Carnival Cruise Holdings announced yesterday that it has signed an agreement with Carnival Corporation and plc to operate the remaining international fleet of Carnival and Holland America Line ships in 2023. The deal will allow Carnival to own and operate up to 75 percent of the combined fleet, with the balance of the fleet being operated by Carnival Corporation and plc. The agreement follows a recent agreement between Carnival Cruises and the other shareholders in Carnival Corporation which was announced last month.
It seems like a no-brainer that Carnival Cruise Lines (NYSE:CUK) would be a good buy for shareholders. The company’s aggressive growth strategy has been paying off handsomely, with its fleet expanding and its market share increasing. But how does the company stack up to its main competitor, Royal Caribbean Cruises (NYSE:RCL)? Both companies operate the same type of massive, mega-yacht-like vessels that offer a mix of both luxury and speed. Both have expanded their fleets in recent years, while investing in new technology to upgrade ship amenities and improve the passenger experience.
The world’s largest cruise company, Carnival Corporation & plc, today announced that it anticipates resuming guest cruise operations aboard 65 percent of its total fleet across eight different brands by the close of 2023.
Carnival Cruise Line, the parent company’s namesake brand, has also announced intentions to restore all of its ships to service by the end of 2023, bringing the parent company’s total operational capacity to almost 75% by the end of the year.
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To date, eight of Carnival Corp’s nine global brands—AIDA Cruises, Carnival Cruise Line, Costa Cruises, Cunard, Holland America Line, Princess Cruises, P&O Cruises (U.K.) and Seabourn—have revealed plans to resume passenger sailings on 54 ships through the end of 2023. Nearly half of the ships that constitute their combined fleet capacity are homeported in the U.S.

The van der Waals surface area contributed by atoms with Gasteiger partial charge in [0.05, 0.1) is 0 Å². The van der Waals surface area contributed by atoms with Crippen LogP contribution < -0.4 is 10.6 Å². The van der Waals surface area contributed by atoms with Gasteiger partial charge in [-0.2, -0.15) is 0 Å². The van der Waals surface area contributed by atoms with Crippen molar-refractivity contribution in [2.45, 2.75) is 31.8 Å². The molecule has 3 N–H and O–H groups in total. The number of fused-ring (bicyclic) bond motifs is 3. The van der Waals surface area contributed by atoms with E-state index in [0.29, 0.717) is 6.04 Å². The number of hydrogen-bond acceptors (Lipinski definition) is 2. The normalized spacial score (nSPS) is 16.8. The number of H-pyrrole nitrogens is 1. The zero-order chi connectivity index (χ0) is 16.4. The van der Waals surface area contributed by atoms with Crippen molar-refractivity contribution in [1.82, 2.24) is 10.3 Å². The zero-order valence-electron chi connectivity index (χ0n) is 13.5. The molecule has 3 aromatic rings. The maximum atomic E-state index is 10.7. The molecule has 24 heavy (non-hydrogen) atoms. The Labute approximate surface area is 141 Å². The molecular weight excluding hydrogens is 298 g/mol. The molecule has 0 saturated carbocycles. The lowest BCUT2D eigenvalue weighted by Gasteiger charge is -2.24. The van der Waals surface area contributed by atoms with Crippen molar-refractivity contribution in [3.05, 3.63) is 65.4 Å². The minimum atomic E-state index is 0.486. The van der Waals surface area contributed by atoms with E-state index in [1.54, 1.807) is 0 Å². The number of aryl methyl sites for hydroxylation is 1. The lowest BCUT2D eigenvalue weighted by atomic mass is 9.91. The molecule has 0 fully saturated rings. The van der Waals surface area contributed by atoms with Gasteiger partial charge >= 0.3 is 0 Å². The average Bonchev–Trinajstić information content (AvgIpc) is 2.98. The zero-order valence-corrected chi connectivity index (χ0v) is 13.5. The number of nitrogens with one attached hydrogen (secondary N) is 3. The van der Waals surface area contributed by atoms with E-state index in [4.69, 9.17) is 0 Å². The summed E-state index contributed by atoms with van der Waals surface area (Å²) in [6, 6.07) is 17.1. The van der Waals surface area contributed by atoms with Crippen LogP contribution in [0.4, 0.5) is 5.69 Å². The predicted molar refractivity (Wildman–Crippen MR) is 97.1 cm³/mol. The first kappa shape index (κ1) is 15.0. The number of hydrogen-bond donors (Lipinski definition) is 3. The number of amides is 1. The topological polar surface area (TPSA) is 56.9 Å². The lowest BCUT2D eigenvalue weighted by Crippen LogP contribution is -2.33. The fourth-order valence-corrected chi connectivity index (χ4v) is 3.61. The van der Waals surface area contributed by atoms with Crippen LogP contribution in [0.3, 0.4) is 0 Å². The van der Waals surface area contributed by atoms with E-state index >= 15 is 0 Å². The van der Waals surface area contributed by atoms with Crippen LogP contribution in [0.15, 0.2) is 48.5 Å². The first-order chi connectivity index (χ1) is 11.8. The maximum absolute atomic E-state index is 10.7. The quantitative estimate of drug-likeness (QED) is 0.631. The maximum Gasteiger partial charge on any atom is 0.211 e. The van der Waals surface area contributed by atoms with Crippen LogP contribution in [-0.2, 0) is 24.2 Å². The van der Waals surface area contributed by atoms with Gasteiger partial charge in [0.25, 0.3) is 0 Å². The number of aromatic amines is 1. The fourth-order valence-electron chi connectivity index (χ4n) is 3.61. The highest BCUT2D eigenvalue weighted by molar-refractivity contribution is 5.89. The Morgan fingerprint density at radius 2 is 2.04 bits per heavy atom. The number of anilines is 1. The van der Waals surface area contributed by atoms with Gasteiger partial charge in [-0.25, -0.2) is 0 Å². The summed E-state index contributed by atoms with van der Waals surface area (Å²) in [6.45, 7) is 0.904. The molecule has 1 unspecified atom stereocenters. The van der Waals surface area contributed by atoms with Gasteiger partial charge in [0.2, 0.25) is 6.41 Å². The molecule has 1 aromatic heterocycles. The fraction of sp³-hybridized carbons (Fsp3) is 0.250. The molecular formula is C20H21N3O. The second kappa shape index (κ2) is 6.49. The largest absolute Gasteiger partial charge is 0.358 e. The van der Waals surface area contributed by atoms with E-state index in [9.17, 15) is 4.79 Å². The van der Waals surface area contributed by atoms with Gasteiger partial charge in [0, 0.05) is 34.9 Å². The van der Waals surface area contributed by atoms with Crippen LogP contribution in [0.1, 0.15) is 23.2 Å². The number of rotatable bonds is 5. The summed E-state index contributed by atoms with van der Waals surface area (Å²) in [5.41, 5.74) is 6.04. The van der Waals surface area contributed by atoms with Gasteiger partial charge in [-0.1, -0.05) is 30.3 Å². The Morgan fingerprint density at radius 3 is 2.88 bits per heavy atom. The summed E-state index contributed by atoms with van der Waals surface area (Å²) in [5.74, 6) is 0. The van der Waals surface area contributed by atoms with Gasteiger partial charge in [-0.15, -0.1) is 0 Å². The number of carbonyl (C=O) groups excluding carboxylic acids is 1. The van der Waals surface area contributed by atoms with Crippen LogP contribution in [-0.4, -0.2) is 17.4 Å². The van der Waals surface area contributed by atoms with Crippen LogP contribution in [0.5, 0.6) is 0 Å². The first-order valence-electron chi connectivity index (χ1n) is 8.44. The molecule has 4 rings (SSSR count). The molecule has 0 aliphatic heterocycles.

Carnival Cruise Line’s intention to return its entire fleet to service this year would add nine ships to the tally, bringing Carnival Corp’s overall fleet capacity to 63 ships that are expected to resume guest operations by the end of 2023, in addition to the other brands’ ships that are slated for operational restart.
Individual companies are anticipated to make further restart announcements in the coming weeks, including plans for more ships and itineraries to resume operation in 2023. The brands are progressively restarting operations from global ports, including sailings from the United States, the Caribbean, Europe, and the Mediterranean, as well as planned excursions to Central America, Antarctica, and other destinations.
Here’s a rundown of the Carnival Corp. brands that have made relaunch announcements so far:
Brands in North America:
Three Carnival Cruise Line ships have resumed sailing from Galveston and Miami, respectively, in the United States. The company has said that it plans to have 15 ships operational by the end of October and the rest of its fleet sailing by the end of the year.
Princess Excursions will restart passenger cruise operations on July 24, with the first ship traveling from Seattle to Alaska, and a series of cruises in British waters will begin in late July. Then, in the fall, cruises from Los Angeles, San Francisco, and Fort Lauderdale will resume to destinations such as the Caribbean, Panama Canal, Mexico, Hawaii, and the California coast, with eight of the brand’s ships anticipated to be operational by the end of 2023.
Beginning July 24, Holland America Line will restart passenger cruise operations, with its first ship operating a Seattle-to-Alaska route. It will resume sailings from Greece in August, as well as Italy and Spain in September. Cruises to the California coast, Hawaii, Mexico, and the Caribbean are planned for the fall, with a total of six ships anticipated to be operational by the end of the year.
Seabourn has restarted passenger service, with two ships departing from Greece and Barbados thus far. In November, the company intends to restart a third vessel for the Antarctica season.
Trieste, Italy’s Costa Deliziosa. Costa Cruises provided this image.)
Europe & Asia Brands:
Costa Cruises resumed passenger sailings in Greece and Italy in May, and has since added trips to France and Spain. In September, sailings to Portugal and Turkey will begin, bringing the total number of ships sailing in Mediterranean seas to seven by the end of the year.
In March, AIDA Cruises resumed guest sailings in the Canary Islands, and in May, it added trips to Greece and Germany. It will add new sailings in Spain, Italy, Malta, the Netherlands, and the Persian Gulf from late July to December, increasing its total operational fleet to nine ships by the end of 2023.
P&O Cruises (U.K.) resumed guest cruises as of June, when it began a series of summer sailings around coastal waters of the U.K. In September, the brand plans to expand to the Mediterranean, the Atlantic coast and the Caribbean, for a total of four ships in planned operation by the end of the year.
Cunard will begin passenger cruises in August, with one ship operating coastal excursions in the United Kingdom, followed by trips to the Iberian coast and the Canary Islands. In November, the line intends to re-enter service with a second ship that will sail a mix of transatlantic and Caribbean routes.
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